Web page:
Project Summary Some of the most important new and (re)emerging pathogens are positive-strand RNA viruses, including coronavirus and picornaviruses Enterovirus D68, Enterovirus A71 and even poliovirus. These viruses can directly use their RNA genome to guide the synthesis of a large polyprotein, which must then be proteolyzed into its component parts, including the capsid proteins and enzymes important for genome replication and encapsidation. Virus RNA genomes are rather small, and so these viruses have evolved strategies to essentially expand their functional proteomes. For example, the picornavirus 3C protein is a multi-functional protein that has protease activity, binds RNA control sequences important for coordinating replication and translation processes, and binds phosphoinositide lipids found in virus “replication organelles”, which act to protect the virus from host cell defenses. All of these activities are encoded within its small 20 kDa structure. Another strategy to expand functional protein content is for proteolytic precursors to have different functions than their fully processed counterparts. For example, 3C is also found as part of the 3CD protein, but the 3CD protein has different protease specificity, and different RNA and lipid binding affinities. The 3CD protein also has a 3D domain; the 3D protein is the RNA-dependent RNA polymerase but 3CD does not possess polymerase activity. By itself, 3CD also upregulates phosphoinositide lipid production and induces membrane proliferation, events important for replication organelle biogenesis. How the different and emergent functions of 3CD arise is poorly understood; X-ray crystal structures indicate that 3CD is merely a composite of the 3C and 3D proteins joined together by a small flexible linker. We propose that structural dynamics, that is, the ability to sample multiple structural conformations, is the missing ingredient in understanding virus protein function. We propose that 3C fluctuates among many conformations, providing 3C the ability to access and coordinate its many functions, and we propose that 3CD fluctuates into different conformations, providing it with alternative functions. These dynamic excursions can be further modified by interactions with RNA, lipids and protein binding partners to coordinate virus protein function. We will evaluate these protein structural dynamics through solution-state nuclear magnetic resonance spectroscopy, which provide atomic-level detail of protein motions from the picosecond to second timescales, and complement these studies with mutagenesis studies, functional assays and cell-based approaches to better understand the roles of protein structural dynamics in the virus life cycle. The completed work will provide new opportunities for rational anti-viral strategies, for example, by finding molecules that bind to alternative protein conformations and/or disrupt functionally-important motions, as already validated for 3D.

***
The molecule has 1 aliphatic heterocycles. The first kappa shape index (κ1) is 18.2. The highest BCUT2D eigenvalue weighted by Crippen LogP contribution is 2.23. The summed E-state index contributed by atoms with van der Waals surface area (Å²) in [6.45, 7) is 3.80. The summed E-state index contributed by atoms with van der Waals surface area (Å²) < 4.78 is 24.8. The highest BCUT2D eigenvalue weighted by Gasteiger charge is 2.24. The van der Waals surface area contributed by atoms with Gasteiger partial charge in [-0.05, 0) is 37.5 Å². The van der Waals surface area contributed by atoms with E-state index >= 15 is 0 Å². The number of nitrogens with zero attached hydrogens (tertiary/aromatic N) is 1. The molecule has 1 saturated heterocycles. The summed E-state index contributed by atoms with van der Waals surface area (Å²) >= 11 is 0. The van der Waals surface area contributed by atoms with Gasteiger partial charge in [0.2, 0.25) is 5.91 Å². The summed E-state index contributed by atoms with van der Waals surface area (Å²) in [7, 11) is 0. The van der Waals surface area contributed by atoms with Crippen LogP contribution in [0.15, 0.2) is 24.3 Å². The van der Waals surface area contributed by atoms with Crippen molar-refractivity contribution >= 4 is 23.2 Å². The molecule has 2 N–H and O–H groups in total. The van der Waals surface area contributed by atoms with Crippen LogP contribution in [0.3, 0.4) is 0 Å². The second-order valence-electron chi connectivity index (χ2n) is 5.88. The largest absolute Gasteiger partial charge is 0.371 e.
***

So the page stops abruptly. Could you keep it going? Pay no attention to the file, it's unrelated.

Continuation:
|Effective start/end date||7/15/14 → 7/31/23|
- National Institute of Allergy and Infectious Diseases: $371,222.00
- National Institute of Allergy and Infectious Diseases: $371,016.00
- National Institute of Allergy and Infectious Diseases: $380,240.00
- National Institute of Allergy and Infectious Diseases: $371,121.00
- National Institute of Allergy and Infectious Diseases: $370,906.00
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